The sound of silence
THIS ARTICLE WAS PUBLISHED IN ANU REPORTER MAGAZINE.
It takes a very long time to get to a place where you can hear very little.
And it also takes a very long time to get to a place where you can hear something very big. Nuclear explosion big.
This is how you get there.
From Alice Springs, you drive 500 kilometres north to Tennant Creek, located almost right in the centre of the Northern Territory. There you’ll be collected by Sam, Joel and Rajesh in a dust-covered four-wheel drive.
Joel plays a lot of Linkin Park on the car stereo. You know this because you see the name on the stereo display, not because you can hear it. The vehicle is not so much driving as lurching half-airborne along the red dirt track from one corrugation to the next, rattling its contents—toolboxes, hard-hats, passengers—like nails being shaken in a tin can. It’s a very noisy way to arrive at one of the quietest places on the planet.
You drive like this for 40 minutes, passing a herd of wild cattle, running alongside you in a dusty blur of shoulder blades and horns, until you get to a sign that reads: The Australian National University.
You are a very long way from Canberra.
The Warramunga Seismic and Infrasound Research Station of the ANU Research School of Earth Sciences is here because nothing much else is. With no traffic or city noise, no mining and no ocean waves, it is geologically quiet. When there are footsteps hitting the ground around the station, they can be detected. When a wild brumby gallops past, it’s detected.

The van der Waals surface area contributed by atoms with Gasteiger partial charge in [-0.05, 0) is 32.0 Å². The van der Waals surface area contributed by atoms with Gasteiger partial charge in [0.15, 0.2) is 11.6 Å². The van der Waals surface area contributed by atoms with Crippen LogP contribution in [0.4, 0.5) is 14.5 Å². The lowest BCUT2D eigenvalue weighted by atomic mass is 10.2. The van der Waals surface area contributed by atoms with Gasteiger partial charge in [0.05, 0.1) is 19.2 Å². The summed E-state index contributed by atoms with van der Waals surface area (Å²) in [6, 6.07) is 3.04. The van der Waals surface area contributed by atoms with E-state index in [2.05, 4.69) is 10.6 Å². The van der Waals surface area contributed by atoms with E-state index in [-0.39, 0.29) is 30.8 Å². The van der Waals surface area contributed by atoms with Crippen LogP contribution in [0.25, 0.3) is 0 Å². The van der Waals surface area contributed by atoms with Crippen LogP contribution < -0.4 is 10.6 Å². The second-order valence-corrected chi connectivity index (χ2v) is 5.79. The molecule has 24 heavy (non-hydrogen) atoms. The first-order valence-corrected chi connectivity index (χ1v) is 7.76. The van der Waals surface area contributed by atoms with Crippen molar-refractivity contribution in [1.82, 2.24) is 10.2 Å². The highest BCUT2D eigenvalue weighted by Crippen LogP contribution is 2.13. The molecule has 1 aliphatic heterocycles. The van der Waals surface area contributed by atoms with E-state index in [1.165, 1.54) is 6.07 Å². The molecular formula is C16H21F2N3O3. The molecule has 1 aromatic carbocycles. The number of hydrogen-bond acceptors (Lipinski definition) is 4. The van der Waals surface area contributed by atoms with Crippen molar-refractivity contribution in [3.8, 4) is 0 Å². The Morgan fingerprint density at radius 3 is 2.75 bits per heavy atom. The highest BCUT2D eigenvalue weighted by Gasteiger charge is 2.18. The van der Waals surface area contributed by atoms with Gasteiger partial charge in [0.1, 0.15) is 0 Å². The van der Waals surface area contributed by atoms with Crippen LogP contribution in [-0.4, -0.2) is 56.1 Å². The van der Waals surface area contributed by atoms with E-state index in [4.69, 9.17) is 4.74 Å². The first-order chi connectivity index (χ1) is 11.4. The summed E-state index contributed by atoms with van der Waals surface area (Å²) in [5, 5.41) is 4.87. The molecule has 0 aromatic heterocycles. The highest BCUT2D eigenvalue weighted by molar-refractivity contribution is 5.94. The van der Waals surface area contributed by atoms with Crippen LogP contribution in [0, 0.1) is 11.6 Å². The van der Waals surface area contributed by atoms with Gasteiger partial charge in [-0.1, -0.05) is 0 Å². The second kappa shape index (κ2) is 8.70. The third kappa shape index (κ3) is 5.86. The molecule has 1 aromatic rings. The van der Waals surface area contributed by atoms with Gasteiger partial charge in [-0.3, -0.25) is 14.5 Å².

And when a nuclear bomb is tested in North Korea, here, in the desert, it’s detected.
Because Warramunga is actually part of a high-tech global network for monitoring nuclear testing.
This isolated research station which could generously be called a demountable, and may more accurately be described as a converted shed, is funded by the Comprehensive Test Ban Treaty Organisation (CTBTO), headquartered in Vienna and managed by ANU for over 30 years.
The station uses arrays of seismometers spread over a distance of 20 kilometres to detect tremors from nuclear testing on the ground, and infrasound sensors to detect atmospheric waves from nuclear testing in the air. The location of the sensors was chosen in consultation with the Warumungu people, from whom the land is leased, so they wouldn’t interfere with sacred sites.
While the primary purpose of Warramunga is to service the CTBTO, the data it collects is also invaluable to researchers from the ANU Research School of Earth Sciences and universities around the world. The data not only tells us about human activities on Earth, but also what’s going on deep inside it, right to the Earth’s core.
Sam, Joel and Rajesh, the ANU staff at the station, ensure the equipment is functioning 24/7, and that data feeds are being instantaneously sent by satellite to Vienna. They describe themselves as fighting on the frontlines of the global peace-keeping effort to keep the world free of nuclear weapons, and they are not wrong. They can show you photos of their efforts to protect Warramunga from advancing fires, dramatic wet-season storms, trampling brumbies, and goannas who have made their home in the seismometer vaults. Goannas are very noisy.
They can also show you on the station’s monitors—where before their eyes North Korean tests were clearly displayed twice in 2016—the record of the four-wheel drive’s arrival at the station earlier in the day. The jagged, undulating wave pattern registered by the seismometers looks uncannily like how your journey felt.
You ask Sam what he’s thinking when he sees the monitors’ frantic wave patterns recording what looks like a nuclear test or a major earthquake.
“I pray to God that no-one is hurt,” he says, and then he watches his data from the middle of the desert bounce by satellite off to Vienna.